[8] Heaney RP: Long-latency deficiency disease: insights from calcium and vitamin D. Am J Clin Nutr. 2003; Nov; 78(5):912-9.
[9] Hoffer A. Mechanism of action of nicotinic acid and nicotinamide in the treatment of schizophrenia. In: Hawkins D and Pauling L: Orthomolecular Psychiatry: Treatment of Schizophrenia. San Francisco: W.H. Freeman. 1973; p. 202-262.
[10] Sano M, Ernesto C, Thomas RG et al. A controlled trial of selegiline, alpha-tocopherol, or both as treatment for Alzheimer's disease. The Alzheimer's Disease Cooperative Study. N Engl J Med. 1997 Apr 24;336(17):1216-22.
[11] Kaneko S, Wang J, Kaneko M, Yiu G, Hurrell JM, Chitnis T, Khoury SJ, He Z. Protecting axonal degeneration by increasing nicotinamide adenine dinucleotide levels in experimental autoimmune encephalomyelitis models. J Neurosci. 2006 Sep 20;26(38):9794-804.  See also: Vitamins fight multiple sclerosis. Orthomolecular Medicine News Service, October 4, 2006.

For More Information:

A complete copy of Dr. Harold D. Foster's What Really Causes Alzheimer's Disease is available in PDF format, free of charge:  
To access a free archive of peer-reviewed medical journal papers on the safety and efficacy of vitamin therapy:  
Review of nutritional approaches to Alzheimer's Disease:  

Additional Reading:

Klenner FR. Response of peripheral and central nerve pathology to mega-doses of the vitamin B-complex and other metabolites. Journal of Applied Nutrition, 1973.  
Morris MC, Evans DA, Bienias JL, Tangney CC, Bennett DA, Aggarwal N, Wilson RS, and Scherr PA. Dietary intake of antioxidant nutrients and the risk of incident Alzheimer's disease in a biracial community study. Journal of the American Medical Association, 2002. 287(24), 3230-3237.
Morris MC, Evans DA, Bienias PA, Scherr A, Tangney CC, Hebert LE, Bennett DA, Wilson RS, and Aggarwal N. Dietary Niacin and the Risk of Incident Alzheimer's Disease and of Cognitive Decline. J Neurology, Psychiatry 2004; 75: 1093-1099.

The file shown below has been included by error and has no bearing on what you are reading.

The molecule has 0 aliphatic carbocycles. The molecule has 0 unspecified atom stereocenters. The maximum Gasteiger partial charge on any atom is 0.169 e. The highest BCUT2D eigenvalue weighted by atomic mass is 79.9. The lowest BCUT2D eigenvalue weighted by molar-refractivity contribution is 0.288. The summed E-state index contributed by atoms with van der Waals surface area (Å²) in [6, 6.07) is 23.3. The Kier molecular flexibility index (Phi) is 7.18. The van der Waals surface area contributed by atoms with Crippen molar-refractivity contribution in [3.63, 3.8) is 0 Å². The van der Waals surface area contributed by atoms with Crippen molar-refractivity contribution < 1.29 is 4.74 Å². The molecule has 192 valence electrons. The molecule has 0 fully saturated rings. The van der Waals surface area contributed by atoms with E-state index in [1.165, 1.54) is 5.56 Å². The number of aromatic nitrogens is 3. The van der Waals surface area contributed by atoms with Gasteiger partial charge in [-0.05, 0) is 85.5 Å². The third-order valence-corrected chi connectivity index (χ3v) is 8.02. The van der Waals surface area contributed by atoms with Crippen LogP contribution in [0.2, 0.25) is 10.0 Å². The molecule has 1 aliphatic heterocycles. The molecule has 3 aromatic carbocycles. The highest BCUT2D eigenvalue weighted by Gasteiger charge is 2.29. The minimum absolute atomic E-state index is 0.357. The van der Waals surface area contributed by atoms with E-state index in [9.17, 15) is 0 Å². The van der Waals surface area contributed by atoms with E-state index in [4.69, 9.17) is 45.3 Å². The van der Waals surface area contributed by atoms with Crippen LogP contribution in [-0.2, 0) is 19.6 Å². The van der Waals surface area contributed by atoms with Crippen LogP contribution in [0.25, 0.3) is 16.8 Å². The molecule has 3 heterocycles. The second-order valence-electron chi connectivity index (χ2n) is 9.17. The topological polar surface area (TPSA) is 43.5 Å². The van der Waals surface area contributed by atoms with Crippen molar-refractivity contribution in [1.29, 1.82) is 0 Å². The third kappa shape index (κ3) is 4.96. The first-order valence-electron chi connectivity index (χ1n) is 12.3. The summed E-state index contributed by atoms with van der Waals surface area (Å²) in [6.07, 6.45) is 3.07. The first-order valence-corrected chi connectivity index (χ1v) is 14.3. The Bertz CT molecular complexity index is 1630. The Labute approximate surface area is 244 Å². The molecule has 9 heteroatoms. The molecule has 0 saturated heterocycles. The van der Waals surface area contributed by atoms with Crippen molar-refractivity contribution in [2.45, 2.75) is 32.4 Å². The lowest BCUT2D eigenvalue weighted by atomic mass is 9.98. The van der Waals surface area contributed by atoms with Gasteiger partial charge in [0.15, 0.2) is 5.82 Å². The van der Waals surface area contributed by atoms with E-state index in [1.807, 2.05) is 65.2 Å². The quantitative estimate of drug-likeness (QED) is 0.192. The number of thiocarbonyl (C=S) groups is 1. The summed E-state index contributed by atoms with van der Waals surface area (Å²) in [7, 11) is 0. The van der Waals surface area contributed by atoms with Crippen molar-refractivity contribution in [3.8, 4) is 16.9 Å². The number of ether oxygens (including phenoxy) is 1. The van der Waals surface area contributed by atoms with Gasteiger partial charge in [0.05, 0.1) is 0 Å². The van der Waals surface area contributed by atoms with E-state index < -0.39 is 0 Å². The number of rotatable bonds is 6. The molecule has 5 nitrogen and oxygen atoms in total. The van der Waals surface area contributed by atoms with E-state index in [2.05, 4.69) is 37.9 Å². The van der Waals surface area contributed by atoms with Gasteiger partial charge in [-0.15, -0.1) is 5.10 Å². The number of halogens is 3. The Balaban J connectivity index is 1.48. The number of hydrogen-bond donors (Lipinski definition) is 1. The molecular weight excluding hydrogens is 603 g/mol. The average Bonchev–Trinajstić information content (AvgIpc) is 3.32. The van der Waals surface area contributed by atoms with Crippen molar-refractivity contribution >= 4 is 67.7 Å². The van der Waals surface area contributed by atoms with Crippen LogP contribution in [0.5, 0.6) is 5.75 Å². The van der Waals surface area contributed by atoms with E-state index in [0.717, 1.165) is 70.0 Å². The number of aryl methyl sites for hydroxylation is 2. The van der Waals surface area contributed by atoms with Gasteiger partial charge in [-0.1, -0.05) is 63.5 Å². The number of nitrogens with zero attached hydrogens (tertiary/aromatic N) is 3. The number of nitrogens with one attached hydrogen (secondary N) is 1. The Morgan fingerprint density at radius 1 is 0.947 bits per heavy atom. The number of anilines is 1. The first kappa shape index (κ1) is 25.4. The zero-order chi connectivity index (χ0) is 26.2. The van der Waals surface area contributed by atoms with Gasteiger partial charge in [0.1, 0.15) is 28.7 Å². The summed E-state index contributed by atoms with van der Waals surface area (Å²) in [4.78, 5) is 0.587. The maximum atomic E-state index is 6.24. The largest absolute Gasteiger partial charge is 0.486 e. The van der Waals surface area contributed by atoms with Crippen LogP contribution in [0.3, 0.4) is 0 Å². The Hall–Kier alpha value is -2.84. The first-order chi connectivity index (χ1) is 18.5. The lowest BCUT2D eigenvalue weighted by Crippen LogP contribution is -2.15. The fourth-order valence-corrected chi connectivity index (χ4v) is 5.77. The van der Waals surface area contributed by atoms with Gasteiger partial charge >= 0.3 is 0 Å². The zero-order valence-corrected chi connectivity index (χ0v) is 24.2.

Bobkova NV. The impact of mineral ascorbates on memory loss. Paper presented at the III World Congress on Vitamin C, 2001, Committee for World Health, Victoria, BC, Canada.
Galeev A, Kazakova A, Zherebker E, Dana E, and Dana R. Mineral ascorbates improve memory and cognitive functions in older individuals with pre-Alzheimer's symptoms. Copy of paper given to authors by R. Dana and E. Dana, Committee for World Health, 20331 Lake Forest Drive, Suite C-15, Lake Forest, California 92630, USA.
Bobkova NV, Nesterova IV, Dana E, Nesterov VI, Aleksandrova IIu, Medvinskaia NI, and Samokhia AN (2003). Morpho-functional changes of neurons in temporal cortex in comparison with spatial memory in bulbectomized mice after treatment with minerals and ascorbates. Morfologiia, 123(3), 27-31. [In Russian]
Engelhart MJ, Geerlings MI, Ruitenberg A, van Swieten JC, Hofman A, and Witteman JC (2002). Dietary intake of antioxidants and risk of Alzheimer's disease: Food for thought. Journal of the American Medical Association, 287(24), 3223-3229.
Grant WB. Dietary links to Alzheimer's disease: 1999 update. Journal of Alzheimer's Disease, 1999, 1(4,5), 197-201.
Barberger-Gateau P, Letenneur L, Deschamps V, Pérès K, Jean-François Dartigues JF, and Renaud S (2002). Fish, meat, and risk of dementia: Cohort study. British Medical Journal, 325, 932-933.
Vogiatzoglou A, Refsum H, Johnston C, Smith SM, Bradley KM, de Jager C, Budge MM, Smith AD. Vitamin B12 status and rate of brain volume loss in community-dwelling elderly. Neurology. 2008 Sep 9;71(11):826-32.

Further Information

Orthomolecular medicine uses safe, effective nutritional therapy to fight illness. For more information:   Andrew W Saul PhD Editor  


Copyright 2008 International Schizophrenia Foundation